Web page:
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Vettel puzzled by Ferrari's loss of rhythm in qualifying

Keith Sutton/Sutton Images

Sebastian Vettel said Ferrari lost rhythm as qualifying progressed after a genuine challenge for pole position failed to materialise in Monaco.

Vettel topped FP3 and appeared to be firmly in contention for qualifying, which looked set to be a three-team fight between Ferrari, Red Bull and Mercedes. That looked set to be how Saturday afternoon would unfold when Vettel led the way in Q1, only to drop off the pace in the remaining two sessions.

The German finished nine tenths behind Red Bull's Daniel Ricciardo in Q3 but, despite swearing on the race radio at the conclusion of qualifying, took comfort in how good the car had looked earlier in the day.

"I wouldn't be too hard on our qualifying performance," Vettel said after Q3. "Certainly we suffered some problems in qualifying, I think we partially understood them, but here it's a different track and completely different tyres. I don't know if there are any similarities but the positive news is that the car was very quick this morning. It's not a big secret we were not good on Thursday but we made a big step for today.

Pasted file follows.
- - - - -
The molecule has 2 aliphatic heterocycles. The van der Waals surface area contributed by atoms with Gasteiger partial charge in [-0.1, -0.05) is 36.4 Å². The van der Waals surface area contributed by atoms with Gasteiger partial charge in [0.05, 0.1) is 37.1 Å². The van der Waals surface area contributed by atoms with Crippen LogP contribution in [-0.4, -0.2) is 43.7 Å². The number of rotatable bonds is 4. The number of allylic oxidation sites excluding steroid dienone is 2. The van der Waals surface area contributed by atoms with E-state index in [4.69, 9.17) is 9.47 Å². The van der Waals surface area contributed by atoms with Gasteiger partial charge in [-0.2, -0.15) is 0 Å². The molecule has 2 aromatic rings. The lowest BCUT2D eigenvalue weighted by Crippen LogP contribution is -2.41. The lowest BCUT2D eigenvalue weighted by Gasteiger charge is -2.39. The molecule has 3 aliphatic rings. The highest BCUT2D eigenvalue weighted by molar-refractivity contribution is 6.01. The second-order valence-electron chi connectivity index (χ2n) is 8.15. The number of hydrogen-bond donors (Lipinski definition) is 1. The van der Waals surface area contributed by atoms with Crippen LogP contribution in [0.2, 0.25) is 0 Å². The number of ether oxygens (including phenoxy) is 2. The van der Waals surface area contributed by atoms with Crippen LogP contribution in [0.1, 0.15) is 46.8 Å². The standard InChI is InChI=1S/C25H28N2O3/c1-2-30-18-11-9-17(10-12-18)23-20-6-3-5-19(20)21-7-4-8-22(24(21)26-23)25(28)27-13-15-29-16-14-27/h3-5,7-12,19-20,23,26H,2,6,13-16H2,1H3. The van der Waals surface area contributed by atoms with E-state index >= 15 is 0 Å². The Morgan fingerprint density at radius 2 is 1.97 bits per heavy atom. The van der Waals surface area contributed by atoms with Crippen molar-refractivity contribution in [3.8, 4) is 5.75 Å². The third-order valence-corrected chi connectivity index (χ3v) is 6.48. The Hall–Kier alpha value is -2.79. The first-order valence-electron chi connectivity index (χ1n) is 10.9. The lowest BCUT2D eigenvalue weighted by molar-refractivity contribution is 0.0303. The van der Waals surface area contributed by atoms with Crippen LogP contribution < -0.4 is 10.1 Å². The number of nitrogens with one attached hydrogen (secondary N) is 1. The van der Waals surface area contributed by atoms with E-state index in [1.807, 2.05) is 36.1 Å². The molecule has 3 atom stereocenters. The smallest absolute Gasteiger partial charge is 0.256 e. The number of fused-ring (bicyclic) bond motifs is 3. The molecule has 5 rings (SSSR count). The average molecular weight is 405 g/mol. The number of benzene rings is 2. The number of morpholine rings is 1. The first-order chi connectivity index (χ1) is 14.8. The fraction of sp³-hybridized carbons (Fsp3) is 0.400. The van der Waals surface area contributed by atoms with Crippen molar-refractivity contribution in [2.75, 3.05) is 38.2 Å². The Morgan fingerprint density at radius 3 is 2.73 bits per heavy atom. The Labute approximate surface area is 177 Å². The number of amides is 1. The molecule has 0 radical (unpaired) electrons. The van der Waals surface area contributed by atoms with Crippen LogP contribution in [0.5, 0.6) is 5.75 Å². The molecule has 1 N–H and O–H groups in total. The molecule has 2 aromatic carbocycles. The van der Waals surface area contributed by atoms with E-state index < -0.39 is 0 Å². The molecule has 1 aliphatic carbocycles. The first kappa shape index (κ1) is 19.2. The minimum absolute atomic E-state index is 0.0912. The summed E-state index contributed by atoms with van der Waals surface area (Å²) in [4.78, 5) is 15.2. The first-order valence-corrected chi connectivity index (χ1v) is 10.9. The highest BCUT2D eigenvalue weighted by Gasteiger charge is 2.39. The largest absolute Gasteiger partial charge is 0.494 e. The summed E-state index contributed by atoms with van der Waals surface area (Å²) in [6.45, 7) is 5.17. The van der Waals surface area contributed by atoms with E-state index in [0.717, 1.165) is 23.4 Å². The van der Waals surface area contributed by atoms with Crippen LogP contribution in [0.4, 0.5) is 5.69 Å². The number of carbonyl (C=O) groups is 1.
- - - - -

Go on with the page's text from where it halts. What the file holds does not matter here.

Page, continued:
"Unfortunately we weren't able to carry that momentum through the whole of qualifying. I don't think the lap times we saw at the end were a big surprise, I don't think they were out of reach it was just a question of us losing the rhythm. Obviously here you can have a double whammy, if you lose the rhythm you don't feel so confident and then you don't tend to click - as simple as that."

Vettel does not think the 0.9s gap is an accurate reflection of Ferrari's true pace.

"I didn't finish the second lap in Q3 because I was slower so there was no point in finishing it. I think you saw we started very well in Q1 but weren't, unfortunately, able to make the make the normal progress. By the end of qualifying we were 4th but I think we could have had a much better result.

"I haven't talked to the team yet but I didn't find the same grip I found in Q1, so it seems it got worse for us but better for everybody else, because it wasn't just one or two cars, the whole field got faster."